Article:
SpaceX Successfully Launched Second Crewed Mission for NASA

On November 15, 2020 (Sunday), at 7:27 PM, Eastern Time (ET), the National Aeronautics and Space Administration’s (NASA) SpaceX mission to the International Space Station (ISS) was successfully launched. This is SpaceX’s second crewed mission for NASA that was launched.

The agency’s SpaceX’s Crew Dragon spacecraft, which was named “Resilience” by the Crew 1 astronauts to highlight the dedication the teams involved with the mission have displayed and to demonstrate that when we work together, there is no limit to what we can achieve, lifted off atop a Falcon 9 rocket from Cape Canaveral in Florida sending four astronauts for a six-month mission to the ISS.

Furthermore, according to NASA, NASA’s SpaceX Crew-1 is the first crew rotation mission with four astronauts flying on a commercial spacecraft and the first including an international partner.

 SpaceX Crew-1 Official Crew

Onboard astronauts of SpaceX Crew-1 flight are:

  • Crew Dragon Commander Michael Hopkins of NASA
  • Pilot Victor Glover of NASA
  • Mission Specialist Shannon Walker of NASA
  • Japan Aerospace Exploration Agency (JAXA) Mission Specialist Soichi Noguchi

Crew-1 Mission

According to NASA, “the Crew-1 mission is a major step for NASA’s Commercial Crew Program. Operational, long duration commercial crew rotation missions will enable NASA to continue the important research and technology investigations taking place onboard the station. Such research benefits people on Earth and lays the groundwork for future exploration of the Moon and Mars starting with the agency’s Artemis program, which will land the first woman and the next man on the lunar surface in 2024.”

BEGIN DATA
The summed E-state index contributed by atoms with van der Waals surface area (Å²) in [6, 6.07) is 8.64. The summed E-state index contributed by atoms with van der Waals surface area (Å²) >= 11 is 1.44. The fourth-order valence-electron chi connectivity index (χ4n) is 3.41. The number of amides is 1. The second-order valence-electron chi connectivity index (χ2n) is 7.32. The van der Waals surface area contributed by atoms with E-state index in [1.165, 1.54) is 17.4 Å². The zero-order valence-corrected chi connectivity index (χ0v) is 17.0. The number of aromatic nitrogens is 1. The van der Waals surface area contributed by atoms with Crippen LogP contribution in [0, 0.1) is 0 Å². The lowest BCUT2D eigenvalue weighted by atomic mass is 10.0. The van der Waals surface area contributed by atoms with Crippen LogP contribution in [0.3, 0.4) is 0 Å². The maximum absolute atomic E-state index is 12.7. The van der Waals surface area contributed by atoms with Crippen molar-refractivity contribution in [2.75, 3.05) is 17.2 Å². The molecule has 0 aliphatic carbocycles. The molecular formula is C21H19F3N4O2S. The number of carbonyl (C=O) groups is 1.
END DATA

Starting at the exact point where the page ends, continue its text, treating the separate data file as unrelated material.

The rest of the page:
And, on NASA’s update now that the “Resilience” spacecraft is safely in orbit there will be postlaunch new conference at 9:30 PM ET.

NASA TV Coverage of NASA’s SpaceX Crew-1 Mission

Here’s the Official Stream of NASA TV for the Coverage of NASA”s SpaceX Crew-1 Mission

Furthermore, the four astronauts are set to return in the spring of 2021.

Source: NASA

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